“As his pupil, is it strange that I should fall in love with him? I was young and healthy, and hideous though I was, I had my yearnings—perhaps exaggerated by the unlikelihood that they could find satisfaction. How was I to make him love me? Well, I began, as all the beginners in love do, with the crazy notion that if I loved him enough he must necessarily respond. How could he ignore the devotion I offered? Pooh! He didn’t notice at all. I worked like a slave, but that was no more than he expected. I made little gestures, gave him little gifts, tried to make myself fascinating—and that was uphill work, let me assure you. Not that he showed distaste for me. After all, he was a carnival man, and had grown used to grotesques. He simply didn’t think of me as a woman.
“At least, that is how I explained it to myself, and I made myself thoroughly miserable about it. At last, one day, when he spoke to me impatiently and harshly, I wept. I suppose I looked dreadful, and he became even more rough. So I seized him, and demanded that he treat me as a human creature and not simply as a handy assistant, and blubbered out that I loved him. I did all the youthful things: I told him that I knew it was impossible that he should love me, because I was so ugly, but that I wanted some sort of human feeling from him.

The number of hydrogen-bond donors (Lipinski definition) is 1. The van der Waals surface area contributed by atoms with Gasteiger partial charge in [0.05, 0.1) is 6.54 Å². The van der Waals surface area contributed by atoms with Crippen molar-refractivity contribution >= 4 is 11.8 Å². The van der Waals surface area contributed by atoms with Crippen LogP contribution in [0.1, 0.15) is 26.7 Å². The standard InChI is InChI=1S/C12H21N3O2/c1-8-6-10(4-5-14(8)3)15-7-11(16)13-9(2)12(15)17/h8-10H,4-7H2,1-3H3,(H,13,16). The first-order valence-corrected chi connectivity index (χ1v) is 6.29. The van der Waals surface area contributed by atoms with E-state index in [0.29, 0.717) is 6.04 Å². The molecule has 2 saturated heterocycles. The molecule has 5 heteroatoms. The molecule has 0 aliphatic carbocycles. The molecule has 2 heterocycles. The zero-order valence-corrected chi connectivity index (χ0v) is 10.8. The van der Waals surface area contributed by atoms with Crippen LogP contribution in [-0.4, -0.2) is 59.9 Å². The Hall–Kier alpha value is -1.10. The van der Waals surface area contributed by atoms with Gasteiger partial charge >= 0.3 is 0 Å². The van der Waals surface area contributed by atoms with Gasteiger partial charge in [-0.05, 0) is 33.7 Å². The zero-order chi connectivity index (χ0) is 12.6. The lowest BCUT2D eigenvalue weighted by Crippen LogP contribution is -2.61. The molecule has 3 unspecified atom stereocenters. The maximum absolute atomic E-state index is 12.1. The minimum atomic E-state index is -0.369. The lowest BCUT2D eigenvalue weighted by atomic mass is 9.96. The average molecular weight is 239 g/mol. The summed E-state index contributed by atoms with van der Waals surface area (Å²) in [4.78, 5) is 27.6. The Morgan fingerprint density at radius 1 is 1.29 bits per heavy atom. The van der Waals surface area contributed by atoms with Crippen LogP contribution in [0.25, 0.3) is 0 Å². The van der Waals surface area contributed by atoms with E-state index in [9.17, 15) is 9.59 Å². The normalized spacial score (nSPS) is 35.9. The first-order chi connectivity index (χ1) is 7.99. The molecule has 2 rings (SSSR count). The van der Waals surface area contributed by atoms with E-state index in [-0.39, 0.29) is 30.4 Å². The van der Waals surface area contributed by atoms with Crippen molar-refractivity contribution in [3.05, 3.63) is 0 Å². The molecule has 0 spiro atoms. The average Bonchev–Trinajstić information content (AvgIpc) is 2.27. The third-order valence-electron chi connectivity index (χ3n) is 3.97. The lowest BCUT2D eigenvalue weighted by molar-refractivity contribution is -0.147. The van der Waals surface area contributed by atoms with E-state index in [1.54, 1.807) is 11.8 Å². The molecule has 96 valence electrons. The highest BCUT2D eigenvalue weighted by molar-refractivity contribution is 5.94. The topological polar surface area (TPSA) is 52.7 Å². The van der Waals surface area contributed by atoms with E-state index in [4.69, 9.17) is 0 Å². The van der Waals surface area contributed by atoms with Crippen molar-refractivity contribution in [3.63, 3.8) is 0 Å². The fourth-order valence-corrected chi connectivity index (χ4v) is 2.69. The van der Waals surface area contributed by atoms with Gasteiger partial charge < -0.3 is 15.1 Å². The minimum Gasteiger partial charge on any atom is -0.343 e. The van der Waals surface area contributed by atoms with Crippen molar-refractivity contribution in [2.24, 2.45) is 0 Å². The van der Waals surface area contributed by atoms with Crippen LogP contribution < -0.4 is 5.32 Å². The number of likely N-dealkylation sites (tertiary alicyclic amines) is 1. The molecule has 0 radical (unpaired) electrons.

“To my delight he took me quite seriously. We sat down at the workbench, and settled to a tedious task that needed some attention, but not too much, and he told me about Willard, and his childhood, and said that he did not think that love in the usual sense was for him, because he had experienced it as a form of suffering and humiliation—a parody of sex—and he could not persuade himself to do to anyone else what had been done to him in a perverse and terrifying mode.
“This was going too fast for me. Of course I wanted sexual experience, but first of all I wanted tenderness. Under my terrible appearance—I read a lot of old legends and I thought of myself as the Loathly Maiden in the Arthurian stories—I was still an upper-class Swiss girl of gentle breeding, and I thought of sexual intercourse as a splendid goal to be achieved, after a lot of pleasant things along the way. And being a sensible girl, under all the outward trouble and psychological muddle, I said so. That led to an even greater surprise.
“He told me that he had once been in love with a woman, who had died, and that he could not feel for anyone else as he had felt for her. Romance! I rose to it like a trout to a fly. But I wanted to know more, and the more I heard the better it was. Titled lady of extraordinary charm, understanding, and gentleness. All this was to the good. But then the story began to slide sidewise into farce, as it seemed to me. The lady was not young; indeed, as I probed, it came out that she had been over sixty when he first met her. There had been no tender passages between them, because he respected her too much, but he had been privileged to read the Bible to her. It was at this point I laughed.